The last two articles in my sample are by Vivek Wadhwa, and academic and entrepreneur, who wrote one article about “genetics ethics” (July 30, The Hartford Courant and Sunday Telegram, Massachusetts) and another entitled “Would you ‘design’ your own child?”. He posits that “The era of human gene editing has begun”, that “CRISPR’s seductiveness is beginning to overtake the calls for caution” and he asks essentially for ‘responsible innovation’: “With the source code of life now so easy to hack, and biologists and the medical world ready to embrace its possibilities, how do we ensure the responsible use of CRISPR?” Using a metaphor that was widely used in the stem cell debate he goes on to say: “We have arrived at a Rubicon. Humans are on the verge of finally being able to modify their own evolution [here echoing Jennifer Doundna’s book entitled A Crack in Creation]. The question is whether they can use this newfound superpower in a responsible way that will benefit the plane and its people.”
Responsible language and literature use
What can we learn from this quick run through the papers. Some bloggers and reporters call for caution and make rather moderate claims about what this breakthrough is and how we should deal with it, stressing that it is still a rather small and incremental step, rather than a sudden revolution. Others eschew moderation and throw the gene-edited baby into the sci-fi bath-water, so to speak. We hear about Brave New World, Gattaca, Frankenstein, super-babies, the genie being out of the bottle, floods of designer babies and a giant step being taken. Some ethicists use the metaphor of the Rubicon and talk about a ‘newfound superpower’ that needs to be restrained; many speculate about designing babies.
Such language and such literary references, especially when used in a perfunctory way might not stimulate the ethical debate that many call for; instead they might well distract from it. Germline editing is a difficult issue. We need to think about it seriously. As Dr Helen O’Neill, Programme Director of Reproductive Science and Women’s Health, Embryology, IVF and Reproductive Genetics Group at University College, London, said (quoted in an article in the Daily Telegraph): “Unfortunately, the news about the potential ability to correct disease has been eclipsed by the fear of so-called ‘designer babies’”.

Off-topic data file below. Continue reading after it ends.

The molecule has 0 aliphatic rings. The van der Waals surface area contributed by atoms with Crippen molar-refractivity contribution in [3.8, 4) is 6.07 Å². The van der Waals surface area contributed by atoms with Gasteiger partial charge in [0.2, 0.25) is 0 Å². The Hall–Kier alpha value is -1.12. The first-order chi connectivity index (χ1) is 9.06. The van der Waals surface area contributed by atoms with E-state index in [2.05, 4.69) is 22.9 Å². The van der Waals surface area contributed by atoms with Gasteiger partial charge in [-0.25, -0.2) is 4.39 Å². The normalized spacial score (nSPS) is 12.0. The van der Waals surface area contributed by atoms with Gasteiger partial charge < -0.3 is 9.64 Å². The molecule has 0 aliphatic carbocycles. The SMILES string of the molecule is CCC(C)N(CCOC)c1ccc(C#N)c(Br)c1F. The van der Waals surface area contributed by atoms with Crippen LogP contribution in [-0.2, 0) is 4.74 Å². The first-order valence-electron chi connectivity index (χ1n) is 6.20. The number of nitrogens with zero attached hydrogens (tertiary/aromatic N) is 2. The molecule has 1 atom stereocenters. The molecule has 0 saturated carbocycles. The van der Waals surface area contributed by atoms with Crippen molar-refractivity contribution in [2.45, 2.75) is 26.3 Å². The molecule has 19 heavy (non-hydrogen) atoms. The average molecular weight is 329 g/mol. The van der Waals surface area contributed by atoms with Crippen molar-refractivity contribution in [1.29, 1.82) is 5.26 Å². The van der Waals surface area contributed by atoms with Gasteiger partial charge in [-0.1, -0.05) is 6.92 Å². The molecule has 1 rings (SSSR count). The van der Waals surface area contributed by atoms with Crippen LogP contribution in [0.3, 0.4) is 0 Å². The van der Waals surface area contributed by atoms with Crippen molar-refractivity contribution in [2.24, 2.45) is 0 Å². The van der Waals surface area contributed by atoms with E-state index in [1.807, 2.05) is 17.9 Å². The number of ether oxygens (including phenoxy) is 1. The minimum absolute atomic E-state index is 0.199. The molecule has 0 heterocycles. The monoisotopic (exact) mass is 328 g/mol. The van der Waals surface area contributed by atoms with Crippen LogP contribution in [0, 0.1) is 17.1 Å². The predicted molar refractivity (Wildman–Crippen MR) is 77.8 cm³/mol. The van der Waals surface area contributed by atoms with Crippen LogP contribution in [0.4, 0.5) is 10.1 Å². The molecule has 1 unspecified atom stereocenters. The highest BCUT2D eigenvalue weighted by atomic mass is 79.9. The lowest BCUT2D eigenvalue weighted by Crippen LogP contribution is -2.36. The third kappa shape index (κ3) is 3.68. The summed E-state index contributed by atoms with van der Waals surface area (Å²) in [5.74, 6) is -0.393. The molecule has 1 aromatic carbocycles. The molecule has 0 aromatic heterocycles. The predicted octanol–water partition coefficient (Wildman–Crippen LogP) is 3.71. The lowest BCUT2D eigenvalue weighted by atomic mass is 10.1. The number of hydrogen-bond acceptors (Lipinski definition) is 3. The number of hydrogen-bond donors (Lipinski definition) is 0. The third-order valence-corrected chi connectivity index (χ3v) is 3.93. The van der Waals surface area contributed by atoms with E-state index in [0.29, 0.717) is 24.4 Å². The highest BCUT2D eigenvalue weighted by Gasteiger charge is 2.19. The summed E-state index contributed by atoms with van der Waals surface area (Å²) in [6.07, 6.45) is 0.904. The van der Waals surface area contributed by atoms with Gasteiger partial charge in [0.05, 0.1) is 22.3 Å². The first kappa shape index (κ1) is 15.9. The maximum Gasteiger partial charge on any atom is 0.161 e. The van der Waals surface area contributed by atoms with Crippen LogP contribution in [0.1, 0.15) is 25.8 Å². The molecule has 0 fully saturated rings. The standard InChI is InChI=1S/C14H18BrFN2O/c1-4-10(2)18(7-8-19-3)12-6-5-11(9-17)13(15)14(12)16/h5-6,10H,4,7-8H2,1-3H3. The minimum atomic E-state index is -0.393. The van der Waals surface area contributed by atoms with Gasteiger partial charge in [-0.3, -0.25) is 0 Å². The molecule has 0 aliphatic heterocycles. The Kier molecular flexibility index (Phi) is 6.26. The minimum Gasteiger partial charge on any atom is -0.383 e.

The question is: Should science reporters (and ethicists and scientists) avoid sensationalising scientific claims? Or is that a silly question, given that reporters write stories in order to be read, as Connor said himself in a tweet, and scientists (and ethicists) have to write stories now in order to be read, funded and rewarded? But what does this mean for the ethics of global debates about the ethics of germline editing?
Summaries of the actual research and discussion of its implications by Ed Yong for The Atlantic, Ian Sample for The Guardian, NPR, Pam Belluck for the NYT, Heidi Ledford for Nature… Somebody will have their work cut out, if they want to do a media analysis of the post-paper reporting… Here is a storify to get people started…
And for some historical background on all the tropes, see Philip Ball’s Unnatural: the heretical idea of making people
Image: Pexels – twin babies